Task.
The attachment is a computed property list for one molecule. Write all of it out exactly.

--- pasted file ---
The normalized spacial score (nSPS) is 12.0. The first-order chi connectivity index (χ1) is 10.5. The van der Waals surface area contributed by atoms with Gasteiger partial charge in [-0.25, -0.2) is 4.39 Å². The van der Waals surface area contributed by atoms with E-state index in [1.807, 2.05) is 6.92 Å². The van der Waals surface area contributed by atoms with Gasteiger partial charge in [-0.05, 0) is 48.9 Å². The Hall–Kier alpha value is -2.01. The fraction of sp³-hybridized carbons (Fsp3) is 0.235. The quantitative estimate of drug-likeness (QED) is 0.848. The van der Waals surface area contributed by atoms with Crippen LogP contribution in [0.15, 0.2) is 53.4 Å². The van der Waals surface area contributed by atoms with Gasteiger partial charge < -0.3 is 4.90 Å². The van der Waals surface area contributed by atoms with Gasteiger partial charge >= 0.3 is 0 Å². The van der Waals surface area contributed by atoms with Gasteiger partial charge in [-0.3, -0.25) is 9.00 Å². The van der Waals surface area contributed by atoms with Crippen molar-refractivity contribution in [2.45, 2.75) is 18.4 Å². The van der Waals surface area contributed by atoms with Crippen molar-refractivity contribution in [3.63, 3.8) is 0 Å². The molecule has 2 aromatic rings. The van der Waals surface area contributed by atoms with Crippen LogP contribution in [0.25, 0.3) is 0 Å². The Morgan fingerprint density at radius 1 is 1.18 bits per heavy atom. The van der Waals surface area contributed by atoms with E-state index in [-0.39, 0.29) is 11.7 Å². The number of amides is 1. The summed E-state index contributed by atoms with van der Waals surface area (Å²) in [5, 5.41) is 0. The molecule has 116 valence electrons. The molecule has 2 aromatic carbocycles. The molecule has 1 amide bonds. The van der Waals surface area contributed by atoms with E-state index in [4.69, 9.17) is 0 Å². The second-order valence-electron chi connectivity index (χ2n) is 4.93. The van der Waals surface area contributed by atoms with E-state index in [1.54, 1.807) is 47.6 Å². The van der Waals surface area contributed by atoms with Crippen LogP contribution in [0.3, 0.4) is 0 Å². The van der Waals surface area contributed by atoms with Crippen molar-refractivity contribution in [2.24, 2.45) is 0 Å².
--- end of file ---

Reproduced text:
The normalized spacial score (nSPS) is 12.0. The first-order chi connectivity index (χ1) is 10.5. The van der Waals surface area contributed by atoms with Gasteiger partial charge in [-0.25, -0.2) is 4.39 Å². The van der Waals surface area contributed by atoms with E-state index in [1.807, 2.05) is 6.92 Å². The van der Waals surface area contributed by atoms with Gasteiger partial charge in [-0.05, 0) is 48.9 Å². The Hall–Kier alpha value is -2.01. The fraction of sp³-hybridized carbons (Fsp3) is 0.235. The quantitative estimate of drug-likeness (QED) is 0.848. The van der Waals surface area contributed by atoms with Crippen LogP contribution in [0.15, 0.2) is 53.4 Å². The van der Waals surface area contributed by atoms with Gasteiger partial charge < -0.3 is 4.90 Å². The van der Waals surface area contributed by atoms with Gasteiger partial charge >= 0.3 is 0 Å². The van der Waals surface area contributed by atoms with Gasteiger partial charge in [-0.3, -0.25) is 9.00 Å². The van der Waals surface area contributed by atoms with Crippen molar-refractivity contribution in [2.45, 2.75) is 18.4 Å². The van der Waals surface area contributed by atoms with Crippen molar-refractivity contribution in [3.63, 3.8) is 0 Å². The molecule has 2 aromatic rings. The van der Waals surface area contributed by atoms with Crippen LogP contribution in [0.25, 0.3) is 0 Å². The Morgan fingerprint density at radius 1 is 1.18 bits per heavy atom. The van der Waals surface area contributed by atoms with E-state index in [-0.39, 0.29) is 11.7 Å². The number of amides is 1. The summed E-state index contributed by atoms with van der Waals surface area (Å²) in [5, 5.41) is 0. The molecule has 116 valence electrons. The molecule has 2 aromatic carbocycles. The molecule has 1 amide bonds. The van der Waals surface area contributed by atoms with E-state index in [4.69, 9.17) is 0 Å². The second-order valence-electron chi connectivity index (χ2n) is 4.93. The van der Waals surface area contributed by atoms with E-state index in [1.54, 1.807) is 47.6 Å². The van der Waals surface area contributed by atoms with Crippen LogP contribution in [0.3, 0.4) is 0 Å². The van der Waals surface area contributed by atoms with Crippen molar-refractivity contribution in [2.24, 2.45) is 0 Å².